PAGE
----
Yeah, jb. How did you know I've been hiding in the green bottle.? Stuff has been happening. Hard to go up staiYors even if we only have three. And then when we took the cats down for a nail trim we discovered fleas. Dealing with that. Someone told us we should have put the flea stuff on once a month. I'm exhausted. The cats knew what they had in the beginning. They had been jumping couch to sofa to table. Then meow. Then look at us like, "It's your turn to help!" They look all over the furniture and floor before jumping. I think I got more fleas on me then they did on them. Then my sister reminded me that I have not done a blog post since April. Congrats LAD. And Wow Dianne. I guess I should continue with the fleas clearing out. I'll give them their notice. My DH said I should stop feeding them. Fleas and mosquito's like me. Tom, your pictures were cool. More later. m
  16. 1 point
    Thanks all for your supportive comments. I try my best to be supportive of the group forum.......thanks for reciprocating!
  17. 1 point
    I agree with LAD. You do get to choose how you react to PD. If you sit at home, you'll only get worse - and quickly. My MDS always says 'live your life". He's a big believer in only taking the medication that you need and to just continue with life as normal. I am not a believer in the idea that a person with PD should take it easy and reduce stress. Reducing stress is another way of saying that you're not living life. Life is full of stress and if you have no stress, you have given up a lot of your life. It's like a war, there is only flak when you're over the target I've only been diagnosed for a little over 5 years, so I'm not the expert on all phases of PD. However, I do know that with any disease, you've got to stay active and keep living!
  18. 1 point
    Rappleman, I actually had to pull up the law in order to believe it. I will say, first and foremost, I believe this should be a volunteer situation and not a mandate. I could see how it could be a research opportunity, I also see it as an invasion of privacy. I would guess that most PD patients would volunteer this information with the hopes to advance research and possible development of new physical and medication therapy. I know that many PD patients would try almost anything to better their situation. I did notice that in the law it stated that this is a state law which would avoid the Federal law of HIPPA. It has always been taught and acknowledged that the most stringent law, Federal or State, would be respected as the rule. This is the rule when it comes to medical marijuana. The State may say it is legal, but it is still illegal on the Federal level. In this case the Federal law of patient privacy should override the State law. Also, since this is a state law, there should be no need for a Federal indentifier such as the Social Security number. It can also look like lobbiest for drug companies, insurance companies, and agents for Medicare might be involved. This may result in insurance companies denying claims due to preexisting condition. The last blatant issue I see is that some PD medication can be used for other ailments. For example, Mirapex, Requip, and Sinemet can also be used for Restless Leg Syndrome. This would then force the Pharmacist to report this without a diagnosis of PD. I wanted to reply to this as soon as I read it due to my beliefs as a Pharmacist and PD patient. As I investigate this further, I may post more of my beliefs. I hope this helps and please keep me posted.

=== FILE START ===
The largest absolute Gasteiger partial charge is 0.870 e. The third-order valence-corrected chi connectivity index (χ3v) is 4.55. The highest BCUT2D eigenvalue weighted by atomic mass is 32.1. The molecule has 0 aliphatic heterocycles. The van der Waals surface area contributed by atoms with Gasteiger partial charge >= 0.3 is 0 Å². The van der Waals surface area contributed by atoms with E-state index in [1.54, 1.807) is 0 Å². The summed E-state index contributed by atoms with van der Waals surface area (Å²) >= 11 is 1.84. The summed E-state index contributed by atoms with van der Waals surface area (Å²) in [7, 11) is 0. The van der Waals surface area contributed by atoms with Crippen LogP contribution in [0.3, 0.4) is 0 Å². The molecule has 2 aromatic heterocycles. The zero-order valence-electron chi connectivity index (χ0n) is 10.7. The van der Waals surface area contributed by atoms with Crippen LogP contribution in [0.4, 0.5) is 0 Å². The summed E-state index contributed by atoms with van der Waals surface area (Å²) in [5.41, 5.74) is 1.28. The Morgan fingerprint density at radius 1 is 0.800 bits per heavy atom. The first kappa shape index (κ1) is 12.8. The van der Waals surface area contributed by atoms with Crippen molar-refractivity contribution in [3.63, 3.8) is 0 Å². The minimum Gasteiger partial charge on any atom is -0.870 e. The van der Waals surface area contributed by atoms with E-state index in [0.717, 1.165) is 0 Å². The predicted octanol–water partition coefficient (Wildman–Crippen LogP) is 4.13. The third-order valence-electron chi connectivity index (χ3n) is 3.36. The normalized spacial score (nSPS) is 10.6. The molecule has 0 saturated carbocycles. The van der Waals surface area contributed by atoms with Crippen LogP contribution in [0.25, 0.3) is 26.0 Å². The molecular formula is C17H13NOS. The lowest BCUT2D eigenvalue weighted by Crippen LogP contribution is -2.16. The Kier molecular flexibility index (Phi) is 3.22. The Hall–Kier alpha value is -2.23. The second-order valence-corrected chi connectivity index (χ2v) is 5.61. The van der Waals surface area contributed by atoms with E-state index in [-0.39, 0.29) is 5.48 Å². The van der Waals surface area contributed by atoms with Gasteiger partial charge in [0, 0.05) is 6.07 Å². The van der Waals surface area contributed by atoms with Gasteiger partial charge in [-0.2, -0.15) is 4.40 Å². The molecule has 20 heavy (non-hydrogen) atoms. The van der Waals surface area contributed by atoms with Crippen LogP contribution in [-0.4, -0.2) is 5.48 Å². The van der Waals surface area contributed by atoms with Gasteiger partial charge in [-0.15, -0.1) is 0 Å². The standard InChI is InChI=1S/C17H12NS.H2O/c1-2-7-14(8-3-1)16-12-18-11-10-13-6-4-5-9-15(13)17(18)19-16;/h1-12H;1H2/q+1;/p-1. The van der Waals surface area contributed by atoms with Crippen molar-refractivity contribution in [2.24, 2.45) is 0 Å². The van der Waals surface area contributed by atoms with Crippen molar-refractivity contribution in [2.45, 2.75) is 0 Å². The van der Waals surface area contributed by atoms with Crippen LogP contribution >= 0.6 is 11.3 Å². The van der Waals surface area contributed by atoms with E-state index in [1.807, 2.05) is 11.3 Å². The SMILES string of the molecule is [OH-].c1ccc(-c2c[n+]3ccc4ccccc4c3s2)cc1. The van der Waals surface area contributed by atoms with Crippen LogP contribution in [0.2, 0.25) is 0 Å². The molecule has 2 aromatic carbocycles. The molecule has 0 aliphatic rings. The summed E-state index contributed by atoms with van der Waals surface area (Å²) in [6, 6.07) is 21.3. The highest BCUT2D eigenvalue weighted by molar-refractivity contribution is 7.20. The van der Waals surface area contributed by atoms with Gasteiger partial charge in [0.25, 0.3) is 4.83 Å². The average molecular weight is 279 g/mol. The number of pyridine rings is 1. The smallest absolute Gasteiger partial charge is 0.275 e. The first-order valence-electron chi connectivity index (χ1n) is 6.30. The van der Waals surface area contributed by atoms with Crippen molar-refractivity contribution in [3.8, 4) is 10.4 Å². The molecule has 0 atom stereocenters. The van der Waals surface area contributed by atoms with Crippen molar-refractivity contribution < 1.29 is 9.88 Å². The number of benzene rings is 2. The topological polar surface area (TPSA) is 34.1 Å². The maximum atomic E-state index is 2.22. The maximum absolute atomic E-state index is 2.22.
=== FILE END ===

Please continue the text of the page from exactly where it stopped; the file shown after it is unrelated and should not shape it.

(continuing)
19. 1 point
    Hey Papa57, im so sorry you’re suffering - which is what I call pain and worry mixed together in a seemingly unavoidable, inescapable muck. theres no easy answer to your situation and it’s a question that faces us all....when is it time to move from the past to a new future and do we have the energy to make the best of things. It can be daunting to make that change, especially if you look past or downplay what you have gained in life and focus mostly on what you’ve lost. ...I used to be this, could do that, had those things..now I don’t, what will I do, etc... it takes courage to live and thrive, and even more courage to live gracefully as you get older and sick. But it also takes the wisdom of living in this earth for six decades...and you’ve got that..so go and explore, and learn, and teach and encourage. you’ve also got friends and support on this forum and you can always make more if you get out and find what makes you happy now. My therapist recently asked me what did I want to be when I grew up..and what kind of job did I want to spend my last working years doing. I’m thinking about that...I wanted to be a spy...or a scientist, or an orchestra conductor. -S
  20. 1 point
    Good morning all Parky's from Parks Avenue to Parksylvania and all the little parks places in between such as Parkseatlleburg. The fall here, rather the autumn here has been going on whether or not I get my fall jobs done or not. All things absolutely always get done one way or another. I have most of the stuff out of the garden except for a few beets. Jack Frost I see came last night and picked the last of the tomatoes though. I should of had them picked and in the garage. I hope that everyone has had a good weekend. I hope anyone involved in the hurricanes is ok and getting back to more normal. best wishes to all...jb .
  21. 1 point
    Oh, my . . . . glad he is okay. Makes me think we may need to make the decision about moving or staying put and remodeling to "age-in-place" more safely sooner rather than later.
  22. 1 point
    My husband is oblivious to his mental changes for the most part. When discussing buying a new car he blurted out that he couldn't handle the negotiations and that surprised me. Sometimes l ask him about his memory deficits and he is unaware of them.
  23. 1 point